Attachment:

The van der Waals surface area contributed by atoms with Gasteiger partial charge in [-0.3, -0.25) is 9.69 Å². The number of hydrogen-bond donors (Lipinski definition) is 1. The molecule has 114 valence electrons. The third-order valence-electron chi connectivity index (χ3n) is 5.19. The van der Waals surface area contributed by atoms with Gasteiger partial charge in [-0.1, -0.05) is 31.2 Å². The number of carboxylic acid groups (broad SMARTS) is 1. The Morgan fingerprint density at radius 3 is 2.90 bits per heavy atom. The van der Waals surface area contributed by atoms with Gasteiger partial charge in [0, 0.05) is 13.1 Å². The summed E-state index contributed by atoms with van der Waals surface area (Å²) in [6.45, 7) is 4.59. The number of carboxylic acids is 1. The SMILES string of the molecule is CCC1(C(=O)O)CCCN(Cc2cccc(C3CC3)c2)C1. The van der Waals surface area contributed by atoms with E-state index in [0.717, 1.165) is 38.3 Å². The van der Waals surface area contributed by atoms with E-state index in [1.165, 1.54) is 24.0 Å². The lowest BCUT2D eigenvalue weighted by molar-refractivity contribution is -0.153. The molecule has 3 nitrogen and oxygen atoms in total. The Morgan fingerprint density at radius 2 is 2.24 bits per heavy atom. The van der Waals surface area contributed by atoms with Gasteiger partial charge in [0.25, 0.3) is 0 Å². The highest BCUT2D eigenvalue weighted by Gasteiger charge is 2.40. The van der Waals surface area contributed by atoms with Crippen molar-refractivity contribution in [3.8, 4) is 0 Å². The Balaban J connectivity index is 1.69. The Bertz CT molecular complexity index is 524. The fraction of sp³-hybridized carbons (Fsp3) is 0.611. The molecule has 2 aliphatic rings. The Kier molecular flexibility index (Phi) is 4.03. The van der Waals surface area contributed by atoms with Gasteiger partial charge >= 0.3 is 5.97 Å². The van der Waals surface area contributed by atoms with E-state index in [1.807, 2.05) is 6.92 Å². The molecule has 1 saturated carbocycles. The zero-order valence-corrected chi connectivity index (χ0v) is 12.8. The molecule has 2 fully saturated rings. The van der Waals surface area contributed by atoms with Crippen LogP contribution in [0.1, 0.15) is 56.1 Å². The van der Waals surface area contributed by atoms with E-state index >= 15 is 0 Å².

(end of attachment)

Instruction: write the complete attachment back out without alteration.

The van der Waals surface area contributed by atoms with Gasteiger partial charge in [-0.3, -0.25) is 9.69 Å². The number of hydrogen-bond donors (Lipinski definition) is 1. The molecule has 114 valence electrons. The third-order valence-electron chi connectivity index (χ3n) is 5.19. The van der Waals surface area contributed by atoms with Gasteiger partial charge in [-0.1, -0.05) is 31.2 Å². The number of carboxylic acid groups (broad SMARTS) is 1. The Morgan fingerprint density at radius 3 is 2.90 bits per heavy atom. The van der Waals surface area contributed by atoms with Gasteiger partial charge in [0, 0.05) is 13.1 Å². The summed E-state index contributed by atoms with van der Waals surface area (Å²) in [6.45, 7) is 4.59. The number of carboxylic acids is 1. The SMILES string of the molecule is CCC1(C(=O)O)CCCN(Cc2cccc(C3CC3)c2)C1. The van der Waals surface area contributed by atoms with E-state index in [0.717, 1.165) is 38.3 Å². The van der Waals surface area contributed by atoms with E-state index in [1.165, 1.54) is 24.0 Å². The lowest BCUT2D eigenvalue weighted by molar-refractivity contribution is -0.153. The molecule has 3 nitrogen and oxygen atoms in total. The Morgan fingerprint density at radius 2 is 2.24 bits per heavy atom. The van der Waals surface area contributed by atoms with Gasteiger partial charge in [0.25, 0.3) is 0 Å². The highest BCUT2D eigenvalue weighted by Gasteiger charge is 2.40. The van der Waals surface area contributed by atoms with Crippen molar-refractivity contribution in [3.8, 4) is 0 Å². The Balaban J connectivity index is 1.69. The Bertz CT molecular complexity index is 524. The fraction of sp³-hybridized carbons (Fsp3) is 0.611. The molecule has 2 aliphatic rings. The Kier molecular flexibility index (Phi) is 4.03. The van der Waals surface area contributed by atoms with Gasteiger partial charge >= 0.3 is 5.97 Å². The van der Waals surface area contributed by atoms with E-state index in [1.807, 2.05) is 6.92 Å². The molecule has 1 saturated carbocycles. The zero-order valence-corrected chi connectivity index (χ0v) is 12.8. The molecule has 2 fully saturated rings. The van der Waals surface area contributed by atoms with Crippen LogP contribution in [0.1, 0.15) is 56.1 Å². The van der Waals surface area contributed by atoms with E-state index >= 15 is 0 Å².